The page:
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Investors should loiter around the lifeboats

Imagine it’s 1912, you find yourself on the Titanic’s maiden voyage and you know that the ship will sink. However, you’re sketchy on when it’s going to happen. What should you do?

This scenario is similar to the current predicament for investors where almost all asset classes are expensive when using standard valuation techniques. The answer for both situations is the same. You should loiter around the lifeboats.

The current environment

In recent months many have called out the predicament faced by investors. Global price/earnings ratios for stocks are high and the quality of earnings used in those ratios is questionable. Credit spreads are low for both investment grade and high yield debt in pretty much every jurisdiction. Commodities have performed well this year, largely due to the credit-inflated economic growth of China. Emerging markets can look cheap, but their continued growth could be threatened by a weaker China, a stronger US dollar or domestic instabilities. Returns on cash and short-term debt instruments are profoundly negative after tax and inflation in Europe, Japan and the US. Investors seem trapped everywhere they turn.

The temptation to just keep dancing

The former CEO of Citigroup’s infamous comment that “as long as the music is playing, you’ve got to get up and dance” highlights a major behavioural impediment to solid long-term returns. The temptation is to ignore the risk right in front of you and buy investments that hold out the prospect of a quick win. Institutional fund managers are measured quarterly or monthly and can feel pressure to constantly outperform, especially if they charge substantial fees. Individual investors can lose focus when their friends and neighbours brag about how much they have made on the latest fad investment. We all struggle to keep the discipline and focus needed in these exuberant times.

Don’t play ‘pick the trigger’

Many investors spend their time speculating what will be the trigger that starts the next downturn. The theory is that if you pick the trigger you can sell out prior to others, capturing all of the upside and none of the downside. In practice, the trigger for market peaks is rarely knowable in advance. Most times, the trigger event is a narrative created after the event to fit the facts.

Rather than focussing on potential triggers, investors should focus on the risk/return characteristics of what’s in their portfolios. Stock prices and credit securities follow earnings and cashflows over the medium term. Time spent on detailed earnings and cashflow analysis (which increasingly few do) will be far more fruitful than time spent analysing the widely-known economic, political and geopolitical risks.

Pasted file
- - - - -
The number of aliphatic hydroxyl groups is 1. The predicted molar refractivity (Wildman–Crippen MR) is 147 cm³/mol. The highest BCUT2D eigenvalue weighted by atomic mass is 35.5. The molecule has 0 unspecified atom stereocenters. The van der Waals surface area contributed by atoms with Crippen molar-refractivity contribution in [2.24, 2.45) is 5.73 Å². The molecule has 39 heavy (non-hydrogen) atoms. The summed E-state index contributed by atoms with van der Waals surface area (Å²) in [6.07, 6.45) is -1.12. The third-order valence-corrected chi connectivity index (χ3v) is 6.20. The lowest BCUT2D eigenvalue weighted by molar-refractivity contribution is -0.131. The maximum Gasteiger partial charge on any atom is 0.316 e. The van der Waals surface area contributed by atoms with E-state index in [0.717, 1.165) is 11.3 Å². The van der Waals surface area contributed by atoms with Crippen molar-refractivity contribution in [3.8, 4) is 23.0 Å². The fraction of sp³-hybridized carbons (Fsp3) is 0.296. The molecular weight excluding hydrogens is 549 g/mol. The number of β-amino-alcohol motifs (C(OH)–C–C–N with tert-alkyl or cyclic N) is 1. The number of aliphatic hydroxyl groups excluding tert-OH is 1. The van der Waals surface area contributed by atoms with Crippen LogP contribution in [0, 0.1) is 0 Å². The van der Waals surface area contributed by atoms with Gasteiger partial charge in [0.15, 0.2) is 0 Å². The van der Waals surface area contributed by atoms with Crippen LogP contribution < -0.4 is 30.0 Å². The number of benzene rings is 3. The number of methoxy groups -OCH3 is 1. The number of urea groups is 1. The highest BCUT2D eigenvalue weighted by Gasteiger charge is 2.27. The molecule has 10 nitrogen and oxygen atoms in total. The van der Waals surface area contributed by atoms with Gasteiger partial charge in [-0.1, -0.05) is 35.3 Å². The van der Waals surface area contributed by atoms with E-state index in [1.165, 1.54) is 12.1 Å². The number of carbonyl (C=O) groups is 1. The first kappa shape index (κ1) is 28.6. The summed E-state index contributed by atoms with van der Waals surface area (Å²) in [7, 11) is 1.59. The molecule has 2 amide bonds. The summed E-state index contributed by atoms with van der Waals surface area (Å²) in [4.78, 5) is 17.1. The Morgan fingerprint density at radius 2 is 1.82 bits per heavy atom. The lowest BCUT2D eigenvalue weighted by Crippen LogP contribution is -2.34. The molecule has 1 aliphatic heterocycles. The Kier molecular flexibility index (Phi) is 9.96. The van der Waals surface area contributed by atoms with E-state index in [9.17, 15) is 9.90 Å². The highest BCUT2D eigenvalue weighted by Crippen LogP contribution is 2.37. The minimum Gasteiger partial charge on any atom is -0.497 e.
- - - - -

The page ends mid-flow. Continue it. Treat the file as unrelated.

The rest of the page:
The lifeboats in credit

In my home ground of credit, loitering around the lifeboats means staying short in credit duration and staying senior in the capital structure. Fortunately, making these shifts is often easy to execute when markets are exuberant as the increase in yield for taking extra risk is minimal.

For instance, the gap between spreads on BB rated and B rated credits is currently low as is the gap between senior secured leveraged loans and subordinated high yield bonds. Going against the trend will cost a little in the yield achieved now, but that gap can be made up 10 times over when the next downturn occurs. If correctly implemented, in the next downturn an investor will have cash from maturing assets to redeploy into bargain credits rather than a portfolio of distressed debt with substantial mark to market losses.

The lifeboats in equities

Equities is a tougher sector to implement a loitering-around-the-lifeboats strategy as there is more potential upside to be missed by keeping a conservatively-positioned portfolio. Stocks that are based on hope and hype rather than fundamentals, like Netflix and Tesla, have the potential to push much higher before correcting. Greater discipline is required to persist with a value orientated approach when growth stocks are shooting the lights out.

In this regard, I look to the equities managers I respect most, who have a track record of long-term outperformance of benchmarks. Whilst they each have slightly different approaches, there are consistent themes in their recent commentaries.

First, they are all holding higher than usual cash levels.

Second, there’s a willingness to push beyond the large capitalisation benchmarks in order to find cheap stocks.

Third, there’s a strong focus on finding companies that are savvy in their deployment of capital, shown by consistently high returns on equity.

Fourth, their preferred stocks have a low market capitalisation relative to their future earnings. This might be a low P/E for a mature company or an average P/E for one with above average growth prospects.

Lastly, there’s minimal exposure to cyclical stocks.

Conclusion

The innate human desire to want to keep up with the Joneses is an investor’s worst enemy in bullish markets. Ultra-low cash rates and quantitative easing have helped markets to continue to post gains beyond what company earnings and GDP growth support. Investors are increasingly all-in, having become numb to risk in a time of record low volatility.

By implementing a loitering-around-the-lifeboats strategy, investors will likely miss out on some late-stage gains. However, the potential pay-off is far larger than the missed gains if the overdue correction occurs. The more investors believe that markets are unsinkable, like the Titanic, the more likely it is that an iceberg is dead ahead.

 

Jonathan Rochford is a Portfolio Manager at Narrow Road Capital. This article has been prepared for educational purposes and is not a substitute for tailored financial advice. Narrow Road Capital advises on and invests in a wide range of securities.


 

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